If you root around on the internet you’ll find more than a few articles that decry the modern educational system and explain that today’s illiteracy is caused by abandoning the phonics method of teaching English.
Now I find these attacks interesting and humorous for a couple of reasons. When I was learning to read, my parents thought that phonics was the source of all the reading problems. They were old school. You memorized spelling, and then you knew the world. If you didn’t know a word, you used a dictionary.
Those attacking modern education like to quote a book named “Why Johnny Can’t Read” published in 1955 by Rudolph Flesch. Yes, a sixty-year-old book about reading is still making waves.
Now Rudolph Flesch has a background that proves his intelligence. Flesch was born and raised in Austria. He finished university there, studying law. He would have learned German as his milk tongue, Latin, and Greek in high school. For law, at that time, a student required a proficiency in German, Italian, Spanish, Romanian and English.
Fleeing the imminent Nazi invasion, Flesch fled to the U.S. There he became a graduate student of Columbia University, where he earned a Ph.D in English. (Pretty sharp guy.)
What started me on this topic? I just found this bit today:
Written by Mr. P. Thomas O’Dea of New Haven, Conn.:
When the English tongue we speak,
Why is “break” not rhymed with “freak”?
And the maker of a verse
Cannot cap his “horse” with “worse”?
“Beard” sounds not the same as “heard.”
“Cord” is different from “word.”
“Cow” is cow, but “low” is low.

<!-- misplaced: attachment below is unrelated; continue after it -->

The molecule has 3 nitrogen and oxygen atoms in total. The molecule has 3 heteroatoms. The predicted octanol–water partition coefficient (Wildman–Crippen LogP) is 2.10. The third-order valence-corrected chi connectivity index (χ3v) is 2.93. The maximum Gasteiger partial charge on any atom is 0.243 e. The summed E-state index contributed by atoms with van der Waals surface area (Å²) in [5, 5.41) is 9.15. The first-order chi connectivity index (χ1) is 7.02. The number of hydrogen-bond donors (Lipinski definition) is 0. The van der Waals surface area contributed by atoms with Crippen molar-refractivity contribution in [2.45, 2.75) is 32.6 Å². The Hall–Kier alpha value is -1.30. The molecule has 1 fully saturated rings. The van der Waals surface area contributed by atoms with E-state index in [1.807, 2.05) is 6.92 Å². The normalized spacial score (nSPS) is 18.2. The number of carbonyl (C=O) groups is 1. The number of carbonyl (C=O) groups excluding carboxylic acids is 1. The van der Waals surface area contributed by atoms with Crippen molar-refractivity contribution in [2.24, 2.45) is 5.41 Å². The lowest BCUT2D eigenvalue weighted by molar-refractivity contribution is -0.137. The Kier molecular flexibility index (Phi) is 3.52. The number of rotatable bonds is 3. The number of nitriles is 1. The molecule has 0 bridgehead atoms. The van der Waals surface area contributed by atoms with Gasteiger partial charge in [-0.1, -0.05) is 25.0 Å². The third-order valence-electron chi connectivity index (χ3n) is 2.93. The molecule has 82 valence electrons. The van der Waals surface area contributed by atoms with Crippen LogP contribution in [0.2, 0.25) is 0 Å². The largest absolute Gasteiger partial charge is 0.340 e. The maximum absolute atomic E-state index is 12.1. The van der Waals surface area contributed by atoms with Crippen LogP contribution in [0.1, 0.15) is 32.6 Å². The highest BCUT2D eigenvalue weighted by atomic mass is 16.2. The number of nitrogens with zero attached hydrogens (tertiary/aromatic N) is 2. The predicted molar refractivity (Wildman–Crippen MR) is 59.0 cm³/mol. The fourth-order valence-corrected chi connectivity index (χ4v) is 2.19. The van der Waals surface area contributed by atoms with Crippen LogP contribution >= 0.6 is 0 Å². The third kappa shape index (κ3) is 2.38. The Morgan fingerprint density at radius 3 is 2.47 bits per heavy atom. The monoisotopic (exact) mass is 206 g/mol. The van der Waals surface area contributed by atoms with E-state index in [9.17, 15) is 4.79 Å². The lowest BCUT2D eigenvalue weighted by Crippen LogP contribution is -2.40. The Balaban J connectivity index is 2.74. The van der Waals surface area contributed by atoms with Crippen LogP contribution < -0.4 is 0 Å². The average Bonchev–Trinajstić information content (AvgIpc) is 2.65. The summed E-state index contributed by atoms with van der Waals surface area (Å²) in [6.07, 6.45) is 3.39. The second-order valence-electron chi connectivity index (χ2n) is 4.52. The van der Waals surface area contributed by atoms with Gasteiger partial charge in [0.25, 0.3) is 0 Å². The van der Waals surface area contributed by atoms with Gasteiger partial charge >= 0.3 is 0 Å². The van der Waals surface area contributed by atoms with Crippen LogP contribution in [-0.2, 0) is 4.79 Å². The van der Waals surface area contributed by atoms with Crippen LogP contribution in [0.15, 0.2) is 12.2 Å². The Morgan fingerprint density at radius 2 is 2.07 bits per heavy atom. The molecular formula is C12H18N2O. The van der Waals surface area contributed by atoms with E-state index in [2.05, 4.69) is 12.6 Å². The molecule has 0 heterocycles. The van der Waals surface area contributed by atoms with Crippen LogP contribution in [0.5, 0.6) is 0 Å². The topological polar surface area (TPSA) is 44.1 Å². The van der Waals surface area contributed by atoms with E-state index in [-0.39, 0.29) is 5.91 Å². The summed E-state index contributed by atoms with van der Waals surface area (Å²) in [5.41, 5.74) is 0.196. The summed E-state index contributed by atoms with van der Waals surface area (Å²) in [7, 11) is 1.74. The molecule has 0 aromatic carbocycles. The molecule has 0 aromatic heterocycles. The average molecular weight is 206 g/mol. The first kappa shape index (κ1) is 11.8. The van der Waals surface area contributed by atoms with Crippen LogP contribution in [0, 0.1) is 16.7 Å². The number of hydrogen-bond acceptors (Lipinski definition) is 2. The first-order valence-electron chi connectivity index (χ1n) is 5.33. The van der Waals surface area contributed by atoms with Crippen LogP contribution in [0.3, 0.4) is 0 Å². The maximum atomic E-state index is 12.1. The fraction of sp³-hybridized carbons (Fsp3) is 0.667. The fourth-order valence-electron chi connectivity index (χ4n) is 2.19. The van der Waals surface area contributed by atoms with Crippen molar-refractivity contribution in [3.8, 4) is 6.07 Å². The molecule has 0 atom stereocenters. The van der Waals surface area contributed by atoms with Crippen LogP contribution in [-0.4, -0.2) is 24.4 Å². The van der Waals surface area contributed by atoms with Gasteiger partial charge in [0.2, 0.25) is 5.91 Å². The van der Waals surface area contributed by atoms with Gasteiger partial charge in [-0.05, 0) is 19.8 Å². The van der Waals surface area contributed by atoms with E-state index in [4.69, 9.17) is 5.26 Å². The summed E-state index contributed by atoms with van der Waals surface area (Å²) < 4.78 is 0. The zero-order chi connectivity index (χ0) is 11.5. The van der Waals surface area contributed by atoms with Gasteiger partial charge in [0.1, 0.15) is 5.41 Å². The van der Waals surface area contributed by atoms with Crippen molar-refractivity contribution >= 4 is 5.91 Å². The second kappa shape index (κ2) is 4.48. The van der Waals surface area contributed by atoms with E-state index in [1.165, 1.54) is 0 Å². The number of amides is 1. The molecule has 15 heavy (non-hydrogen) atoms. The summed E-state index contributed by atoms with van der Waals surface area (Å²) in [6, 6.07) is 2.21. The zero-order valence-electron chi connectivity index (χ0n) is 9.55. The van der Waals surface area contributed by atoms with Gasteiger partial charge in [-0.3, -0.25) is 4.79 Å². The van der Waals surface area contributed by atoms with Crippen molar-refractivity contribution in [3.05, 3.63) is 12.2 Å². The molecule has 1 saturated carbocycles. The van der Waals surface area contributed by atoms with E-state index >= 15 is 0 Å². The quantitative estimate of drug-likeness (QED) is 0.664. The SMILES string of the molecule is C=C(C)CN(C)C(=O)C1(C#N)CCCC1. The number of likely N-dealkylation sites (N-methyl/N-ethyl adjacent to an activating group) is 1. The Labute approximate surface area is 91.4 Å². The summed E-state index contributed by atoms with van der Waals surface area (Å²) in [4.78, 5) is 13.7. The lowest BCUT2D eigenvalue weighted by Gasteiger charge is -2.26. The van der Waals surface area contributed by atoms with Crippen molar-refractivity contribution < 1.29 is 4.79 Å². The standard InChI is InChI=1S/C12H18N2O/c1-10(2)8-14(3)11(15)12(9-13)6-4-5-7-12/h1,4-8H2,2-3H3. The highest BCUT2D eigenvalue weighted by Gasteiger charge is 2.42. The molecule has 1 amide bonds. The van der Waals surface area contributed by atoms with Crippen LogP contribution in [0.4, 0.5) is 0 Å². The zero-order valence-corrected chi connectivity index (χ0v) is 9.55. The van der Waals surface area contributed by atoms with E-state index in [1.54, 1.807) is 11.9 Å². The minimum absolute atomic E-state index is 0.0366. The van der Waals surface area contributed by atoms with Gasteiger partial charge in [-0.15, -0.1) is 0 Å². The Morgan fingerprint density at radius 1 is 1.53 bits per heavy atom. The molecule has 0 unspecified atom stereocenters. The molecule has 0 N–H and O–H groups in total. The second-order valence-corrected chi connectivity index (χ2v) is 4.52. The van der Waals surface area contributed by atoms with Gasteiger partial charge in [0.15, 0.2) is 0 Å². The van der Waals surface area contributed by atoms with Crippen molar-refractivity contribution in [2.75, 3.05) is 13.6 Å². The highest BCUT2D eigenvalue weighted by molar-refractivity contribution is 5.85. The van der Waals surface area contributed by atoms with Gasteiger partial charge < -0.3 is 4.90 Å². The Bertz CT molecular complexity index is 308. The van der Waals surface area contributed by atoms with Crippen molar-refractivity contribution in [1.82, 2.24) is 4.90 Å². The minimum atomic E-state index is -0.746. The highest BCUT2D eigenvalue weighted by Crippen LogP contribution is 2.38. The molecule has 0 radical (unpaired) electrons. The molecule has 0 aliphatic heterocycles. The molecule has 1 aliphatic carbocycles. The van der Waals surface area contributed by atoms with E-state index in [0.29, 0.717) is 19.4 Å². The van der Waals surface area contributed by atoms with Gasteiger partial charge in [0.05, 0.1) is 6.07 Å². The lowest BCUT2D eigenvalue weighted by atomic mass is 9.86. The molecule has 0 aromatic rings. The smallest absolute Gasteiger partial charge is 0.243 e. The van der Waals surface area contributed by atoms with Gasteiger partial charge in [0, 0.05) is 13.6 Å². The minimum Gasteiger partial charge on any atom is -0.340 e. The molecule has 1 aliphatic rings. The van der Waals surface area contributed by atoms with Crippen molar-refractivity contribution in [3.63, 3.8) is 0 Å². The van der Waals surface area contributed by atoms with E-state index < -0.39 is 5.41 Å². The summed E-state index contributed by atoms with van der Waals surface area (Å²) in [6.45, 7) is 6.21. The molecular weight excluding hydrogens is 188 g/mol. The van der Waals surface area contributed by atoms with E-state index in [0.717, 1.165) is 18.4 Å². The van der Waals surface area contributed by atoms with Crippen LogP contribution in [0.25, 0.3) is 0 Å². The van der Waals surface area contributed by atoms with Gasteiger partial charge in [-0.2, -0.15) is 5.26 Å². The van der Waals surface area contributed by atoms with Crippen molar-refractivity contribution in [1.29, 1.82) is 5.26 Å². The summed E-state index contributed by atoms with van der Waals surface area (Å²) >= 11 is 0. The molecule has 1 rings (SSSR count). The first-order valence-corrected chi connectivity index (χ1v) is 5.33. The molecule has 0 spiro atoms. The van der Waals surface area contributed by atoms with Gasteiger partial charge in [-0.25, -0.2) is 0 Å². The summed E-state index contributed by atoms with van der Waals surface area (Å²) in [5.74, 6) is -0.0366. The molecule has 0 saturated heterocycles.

“Shoe” is never rhymed with “foe.”
Think of “hose” and “dose” and “lose,”
And of “goose” and yet of “choose.”
Think of “comb” and “tomb” and “bomb,”
“Doll” and “roll” and “home” and “some.”
And since “pay” is rhymed with “say,”
Why not “paid” and “said,” I pray?
We have “blood” and “food” and “good.”
“Mould” is not pronounced like “could.”
Wherefore “done,” but “gone” and “lone”?
Is there any reason known?
And, in short, it seems to me,
Sounds and letters disagree.
It was printed in the Ann Landers column on July 19, 1995. However, the clipping is from sixty years earlier. As for Mr. P. Thomas O’Dea of New Haven, I can’t tell you a blessed thing.
However, for anyone wishing to explore phonetics and English there are a wide variety of sites on the Internet. Some have ten, some have forty-seven, and some have a hundred or more rules. You can even find tee shirts with the rules on the front and the back. (Do you know the thirteen rules for Silent letters? I don’t.)
I just warn you that all rules have exceptions.My favorite is one I saw a couple years ago. It goes as follows: “Dew, few, spew, flew, and stew all follow the same rule. If you think you need a lawyer to sew, then you are a phonetic reader.”
To see some of my short stories go to www.edwardmcdermott.net